Interestingly, most people start thinking about making or execution a Will when they are old and close to their graves. This unfortunately, has led to several persons unable to prepare a Will during their lifetime.   

However, preparation or execution of a will is part of estate planning and providing the needed protection for your loved ones and family when you are no more. It is therefore necessary that you execute a valid Will during your lifetime to provide the needed protection and safety for your family and loved ones.

This article takes you through the key requirements you have to meet in preparing a valid Will in Ghana.


Only persons who are aged 18 years and above; and of sound mind are capable of executing a valid will. The Will should be made in writing and the purpose should be to dispose of the property of that person or to which that person will be entitled at the time of their death or to which that person may be entitled after death.


It is required that the person making the Will ("Testator") must appoint at least one executor in the Will. Executors are persons who upon the death of the testator administer or ensures that the wishes of the Testator are carried out. The appointed executor must not be less than 21 years and should have a capacity to enter into a contract.


This is one of the vital parts of a Will. There is no need to execute a Will if the testator does not own any asset or likely to own any asset in the future.

The testator has to list all his or her personal assets or assets he is likely to own at the time of making the will. For ease of making sure that all the assets owned by the Testator are covered, it is important that the Testator arrange the assets under following headings: Movable, Immovable, Cash and Investments and Personal properties.

Immovable properties are normally physical properties including lands, buildings (complete and Uncompleted) and other structures. Movable properties are properties which can be easily move around including cars, furniture, equipment, intellectual property and others.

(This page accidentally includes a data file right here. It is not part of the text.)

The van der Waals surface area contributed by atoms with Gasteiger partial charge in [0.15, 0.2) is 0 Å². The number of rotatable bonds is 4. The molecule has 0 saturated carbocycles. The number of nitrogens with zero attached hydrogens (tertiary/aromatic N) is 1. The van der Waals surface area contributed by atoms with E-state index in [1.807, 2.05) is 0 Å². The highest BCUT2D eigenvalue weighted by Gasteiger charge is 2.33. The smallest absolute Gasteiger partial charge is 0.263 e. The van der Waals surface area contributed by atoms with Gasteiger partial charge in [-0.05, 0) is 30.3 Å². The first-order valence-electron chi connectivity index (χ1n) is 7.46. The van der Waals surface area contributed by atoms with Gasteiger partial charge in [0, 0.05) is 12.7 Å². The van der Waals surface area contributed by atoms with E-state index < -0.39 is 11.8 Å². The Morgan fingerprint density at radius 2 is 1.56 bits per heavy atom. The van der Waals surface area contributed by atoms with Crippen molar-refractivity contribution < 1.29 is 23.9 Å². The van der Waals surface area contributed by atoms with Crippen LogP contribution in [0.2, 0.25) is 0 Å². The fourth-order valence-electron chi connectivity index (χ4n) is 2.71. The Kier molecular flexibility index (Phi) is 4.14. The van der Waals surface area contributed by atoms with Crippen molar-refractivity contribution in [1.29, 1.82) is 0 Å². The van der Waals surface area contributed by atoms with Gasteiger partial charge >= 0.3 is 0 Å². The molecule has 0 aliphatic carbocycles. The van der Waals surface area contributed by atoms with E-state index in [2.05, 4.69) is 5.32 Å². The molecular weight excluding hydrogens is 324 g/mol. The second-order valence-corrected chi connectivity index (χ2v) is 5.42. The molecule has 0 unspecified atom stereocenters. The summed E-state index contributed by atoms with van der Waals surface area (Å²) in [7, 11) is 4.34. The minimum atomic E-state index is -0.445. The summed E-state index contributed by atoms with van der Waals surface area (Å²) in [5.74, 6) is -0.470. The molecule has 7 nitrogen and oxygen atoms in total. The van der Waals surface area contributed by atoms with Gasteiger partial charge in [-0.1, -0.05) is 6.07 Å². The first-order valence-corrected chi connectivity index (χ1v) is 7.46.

Personal properties are personal clothes, shoes, watches and other personal items used by the testator. Cash and other investments includes cash at the Bank, shares investments and other liquid investments.

After listing all the above and making sure that all the assets and properties are covered, the Testator will have to assign it to the intended loved one or family member for their benefit upon the testator's death.

The Testator is at liberty to dispose the properties to the beneficiaries permanently or for a limited period of time and the appointed Executor will ensure that the wishes are carried out. 


It is very important that you make provision for residual assets or properties when preparing a Will. Residual assets or properties are properties or assets you may acquire or entitled after execution of the Will or upon your death. It is important that you assign it to the love one or family member you intend to benefit from it.


It is Mandatory that the Will, when completed, must be signed by the testator or any other person the testator directs. Unsigned Will when challenged at the Court can be declared null and void. 


It is also required that at least two (2) witnesses have to be present to witness the Testator signing the Will. The Witnesses should indicate in the Will they were present and saw the testator signing the will. This is a mandatory requirement and failure to comply with it can affect the validity of the Will when challenged.  


Upon execution of the Will a copy of it have to be deposited at the High Court. The court will seal the Will together with the Testator seal and keep it for safe custody.  


After execution of a Will, it is tempting to amend it when it becomes necessary. However, you cannot make any alternations or changes on a Will which has already been executed. In the event you want to make changes or alteration on the Will, you can validly altered it by executing a new Will to effect the needed changes.

Upon execution of the Will the testator can anytime revoke it. It can be done by tearing or destroying them. Further it can also be revoked by executing a new will and expressing his/her intention to do so in it.  


You do not need a lawyer or an expert to help you prepare your Will, however, if you are unsure or nervous about it, it is important that you seek a legal or expert advice to assist you in preparing a valid Will.

The content of this article is intended to provide a general guide to the subject matter. Specialist advice should be sought about your specific circumstances.